Why we must retain the House of Lords

Peers gather before the State Opening of Parliament.

Britain’s House of Lords has arguably never received so many calls for its abolition. At the time of writing, a petition calling for a referendum on its abolition has almost 164,000 signatures. The Conservative party, once a bastion of support for the upper chamber (primary due to it serving their interests), have now been linked to a call for its obliteration.

Jacob Rees-Mogg and Peter Bone, two prominent Tory Brexiteers, have been amongst those espousing and promulgating an anti-Lords stance. The arguments have primarily been engendered as a direct retaliation to the changes the Lords have proposed to the EU Withdrawal Bill. Alongside the petition, created by Robert McBride, there has been increasing public frustration over the Lords, with a plethora of wearisome platitudes declaring peers to be ‘set[ting] themselves against the people’.

The calls for abolition, particularly from the electorate, are misguided at best and ignorant at worse. Although the Lord’s decisions may currently go against the grain of those who chose to vote for Brexit and wish for the ‘will of the people’ to be upheld, this entirely disregards the fundamental reason for its existence in its current form. An oft-neglected, yet indispensable aspect of its existence is the check they offer to executive power and discretion.

The separation of powers within the UK do not fit the purist form laid out by the likes of Aristotle, Locke, and Montesquieu. Instead, there are key elements of overlap. Rather than acting to enkindle tyranny – which is what Montesquieu believed a separation of powers would help prevent – the constitutional status of the UK, though complicated and to some extent precarious, can offer good governance if checks and balances are equally distributed across all three branches.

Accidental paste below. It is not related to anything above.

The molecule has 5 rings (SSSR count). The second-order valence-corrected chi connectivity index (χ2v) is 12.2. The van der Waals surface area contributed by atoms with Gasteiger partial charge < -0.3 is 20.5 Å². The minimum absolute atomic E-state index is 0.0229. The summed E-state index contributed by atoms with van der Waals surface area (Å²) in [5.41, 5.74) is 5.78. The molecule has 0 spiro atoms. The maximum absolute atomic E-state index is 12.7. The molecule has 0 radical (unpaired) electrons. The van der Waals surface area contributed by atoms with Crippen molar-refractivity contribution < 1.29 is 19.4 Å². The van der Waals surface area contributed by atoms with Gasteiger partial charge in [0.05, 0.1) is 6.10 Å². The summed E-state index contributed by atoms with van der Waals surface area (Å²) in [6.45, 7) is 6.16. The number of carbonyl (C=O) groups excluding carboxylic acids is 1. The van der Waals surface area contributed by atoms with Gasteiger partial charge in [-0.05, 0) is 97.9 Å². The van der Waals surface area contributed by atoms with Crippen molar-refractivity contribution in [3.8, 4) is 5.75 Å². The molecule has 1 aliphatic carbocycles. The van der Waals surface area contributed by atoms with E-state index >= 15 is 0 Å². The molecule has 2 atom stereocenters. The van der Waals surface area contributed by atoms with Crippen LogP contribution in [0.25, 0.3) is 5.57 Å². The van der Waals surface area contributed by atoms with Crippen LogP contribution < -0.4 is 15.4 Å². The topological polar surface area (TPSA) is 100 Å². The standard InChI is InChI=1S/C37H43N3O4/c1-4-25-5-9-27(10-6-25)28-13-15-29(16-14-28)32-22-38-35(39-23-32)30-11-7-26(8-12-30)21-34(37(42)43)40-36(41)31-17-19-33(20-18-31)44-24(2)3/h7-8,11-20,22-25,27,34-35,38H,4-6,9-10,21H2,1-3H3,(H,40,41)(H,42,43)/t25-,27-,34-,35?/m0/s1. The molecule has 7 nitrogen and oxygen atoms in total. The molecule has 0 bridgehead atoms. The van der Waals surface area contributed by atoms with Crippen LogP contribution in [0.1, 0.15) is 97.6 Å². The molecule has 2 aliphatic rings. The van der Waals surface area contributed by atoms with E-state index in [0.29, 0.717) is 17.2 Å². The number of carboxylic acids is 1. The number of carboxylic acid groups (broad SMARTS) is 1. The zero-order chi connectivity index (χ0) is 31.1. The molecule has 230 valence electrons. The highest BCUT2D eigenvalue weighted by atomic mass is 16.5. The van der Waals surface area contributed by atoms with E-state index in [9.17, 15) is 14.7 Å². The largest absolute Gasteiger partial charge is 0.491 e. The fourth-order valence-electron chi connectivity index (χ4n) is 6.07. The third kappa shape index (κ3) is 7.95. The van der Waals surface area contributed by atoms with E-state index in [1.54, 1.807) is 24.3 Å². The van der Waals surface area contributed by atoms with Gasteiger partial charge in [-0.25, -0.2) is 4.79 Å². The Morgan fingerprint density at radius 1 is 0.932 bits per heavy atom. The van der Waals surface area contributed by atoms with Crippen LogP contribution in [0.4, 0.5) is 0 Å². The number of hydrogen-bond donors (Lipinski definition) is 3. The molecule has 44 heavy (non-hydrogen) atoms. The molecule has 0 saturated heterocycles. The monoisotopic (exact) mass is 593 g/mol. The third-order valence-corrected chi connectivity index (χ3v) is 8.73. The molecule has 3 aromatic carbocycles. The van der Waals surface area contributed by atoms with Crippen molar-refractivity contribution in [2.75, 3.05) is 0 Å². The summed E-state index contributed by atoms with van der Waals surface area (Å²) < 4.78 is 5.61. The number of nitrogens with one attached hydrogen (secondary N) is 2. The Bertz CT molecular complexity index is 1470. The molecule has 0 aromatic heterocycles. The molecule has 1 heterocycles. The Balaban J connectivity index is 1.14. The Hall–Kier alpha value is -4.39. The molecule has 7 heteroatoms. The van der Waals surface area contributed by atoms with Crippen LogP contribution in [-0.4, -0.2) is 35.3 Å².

Pursuant to the Constitutional Reform Act 2005, the Lord Chancellor no longer serves as the head of the judiciary. Nor, do the Law Lords sit within the House of Lords as they did prior to the establishment of the Supreme Court in 2009. These measures acted as explicit indications of judicial independence. Overlap with either of the two branches would almost certainly result in an unequal distribution of power, contrary to the preservation of citizens’ liberties.

Despite these piecemeal measures, the most significant overlap between branches occurs in the Commons, where the executive not only sit, but act as the legislative autocrats, in a primary position to generate any legislation they so desire.

Do not be fooled by the perceived current weakness of the Tory government. Indeed, we are living in a period alarmingly synonymous to what Lord Hailsham, Britain’s longest serving Lord Chancellor, referred to as an ‘elective dictatorship’. The government have the added bonus of political patronage and a government whip to ensure the rest of theirs MPs, the non-executive members, comply with the legislative agenda of the executive. Without any accountability, we would indeed be living under a dictatorial democracy, a one-party state elected to push out their very own five-year plans.

Fortunately, there are checks. General and select committees scrutinise the legislation proposed, not only of Public Bills, but of Private Bills, and Private-Member Bills. Debates, PMQs, the Parliamentary Ombudsman all offer checks to attempt to balance powers and prevent unlawful discretion being exercised by the government. Moreover, the judiciary also feature heavily in holding the government to account. The decision in Miller,[1]though unpopular with leave-voters, was necessitous to prevent the arbitrary exercising of the Royal Prerogative.

The importance of the upper chamber, particularly during an era of prime-ministerial government, has never been greater